Last week, SpaceX used the first successful launch of their powerful new Falcon Heavy rocket to send CEO Elon Musk’s very own Tesla Roadster barreling towards Mars. At the time, the whole spectacle was complemented by a crash test dummy in the driver’s seat, David Bowie coming out of the speakers, and a live camera feed offering some stunning shots of a sports car cruising past planet Earth.
Well, batteries don’t last forever. That crash test dummy is still chilling with one arm out the side of the car somewhere in space, but the music and the live feed have since gone dark. Fortunately, one intrepid stargazer has figured out a way to estimate where the Roadster is as it continues its journey toward the general vicinity of Mars — whether it’ll actually enter Mars’ orbit and become the coolest moon ever remains to be seen.
I’m sure it’s parked around here somewhere …https://t.co/cq4LEhu4qD
— Elon Musk (@elonmusk) February 18, 2018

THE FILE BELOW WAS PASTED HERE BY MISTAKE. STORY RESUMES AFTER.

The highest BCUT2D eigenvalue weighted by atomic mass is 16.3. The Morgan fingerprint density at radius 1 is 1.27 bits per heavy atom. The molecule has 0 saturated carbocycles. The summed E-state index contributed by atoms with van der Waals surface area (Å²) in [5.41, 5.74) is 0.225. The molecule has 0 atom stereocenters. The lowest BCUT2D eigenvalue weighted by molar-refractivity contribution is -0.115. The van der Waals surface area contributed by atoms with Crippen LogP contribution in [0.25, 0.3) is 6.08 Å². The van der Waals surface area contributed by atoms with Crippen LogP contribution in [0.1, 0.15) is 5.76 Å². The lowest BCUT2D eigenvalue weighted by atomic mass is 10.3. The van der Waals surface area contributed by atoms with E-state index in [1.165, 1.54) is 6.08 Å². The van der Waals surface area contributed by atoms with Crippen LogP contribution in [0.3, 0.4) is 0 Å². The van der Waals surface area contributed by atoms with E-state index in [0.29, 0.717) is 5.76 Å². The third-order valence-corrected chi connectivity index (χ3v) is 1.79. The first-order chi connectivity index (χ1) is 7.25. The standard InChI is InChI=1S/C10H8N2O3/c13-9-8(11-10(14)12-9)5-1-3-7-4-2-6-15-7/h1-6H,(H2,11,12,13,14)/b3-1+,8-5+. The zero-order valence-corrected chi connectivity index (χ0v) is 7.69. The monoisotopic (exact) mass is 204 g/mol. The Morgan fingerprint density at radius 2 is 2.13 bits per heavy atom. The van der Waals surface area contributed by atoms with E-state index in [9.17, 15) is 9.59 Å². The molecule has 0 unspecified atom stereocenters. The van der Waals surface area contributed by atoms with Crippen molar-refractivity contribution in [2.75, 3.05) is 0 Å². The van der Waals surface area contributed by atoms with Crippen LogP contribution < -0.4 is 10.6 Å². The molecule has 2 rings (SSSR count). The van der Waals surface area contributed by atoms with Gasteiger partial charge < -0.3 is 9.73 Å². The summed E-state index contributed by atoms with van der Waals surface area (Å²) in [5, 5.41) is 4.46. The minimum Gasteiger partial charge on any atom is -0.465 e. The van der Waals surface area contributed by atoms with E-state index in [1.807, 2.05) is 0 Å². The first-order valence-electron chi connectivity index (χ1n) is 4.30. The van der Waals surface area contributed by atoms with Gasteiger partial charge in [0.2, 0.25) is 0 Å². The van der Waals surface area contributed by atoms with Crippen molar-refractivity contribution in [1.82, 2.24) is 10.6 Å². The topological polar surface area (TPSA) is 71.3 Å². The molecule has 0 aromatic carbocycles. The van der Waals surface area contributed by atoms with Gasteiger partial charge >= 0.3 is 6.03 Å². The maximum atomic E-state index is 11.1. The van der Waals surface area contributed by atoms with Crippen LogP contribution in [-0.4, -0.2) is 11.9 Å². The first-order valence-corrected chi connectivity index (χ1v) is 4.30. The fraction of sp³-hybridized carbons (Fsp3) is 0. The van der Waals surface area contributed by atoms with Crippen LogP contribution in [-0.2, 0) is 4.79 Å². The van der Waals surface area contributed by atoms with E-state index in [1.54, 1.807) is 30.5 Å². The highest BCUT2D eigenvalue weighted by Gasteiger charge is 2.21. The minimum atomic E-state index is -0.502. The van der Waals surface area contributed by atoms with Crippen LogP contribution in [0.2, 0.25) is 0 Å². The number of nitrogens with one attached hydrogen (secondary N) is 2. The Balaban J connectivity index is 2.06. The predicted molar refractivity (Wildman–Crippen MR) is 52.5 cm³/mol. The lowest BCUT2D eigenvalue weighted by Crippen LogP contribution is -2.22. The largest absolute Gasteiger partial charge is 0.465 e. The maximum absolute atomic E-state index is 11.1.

The site isn’t affiliated with Tesla, although as the tweet above indicates, Musk doesn’t seem to mind too much. Ben Pearson, who refers to himself as “just this guy, you know” on his new website, Where is Roadster, has built a tool to at least give us an idea of where the Roadster might be. Using data from NASA’s Horizons system to figure out the position and orbits of the planets, Pearson put together a model based on the Roadster’s current trajectory in space. Not only will the model tell you around where the Roadster is today (still relatively close to Earth!), it shows how the Roadster will move through the Solar System day by day up through late 2020, when, if all goes well, the Roadster will finally get up close and personal with Mars.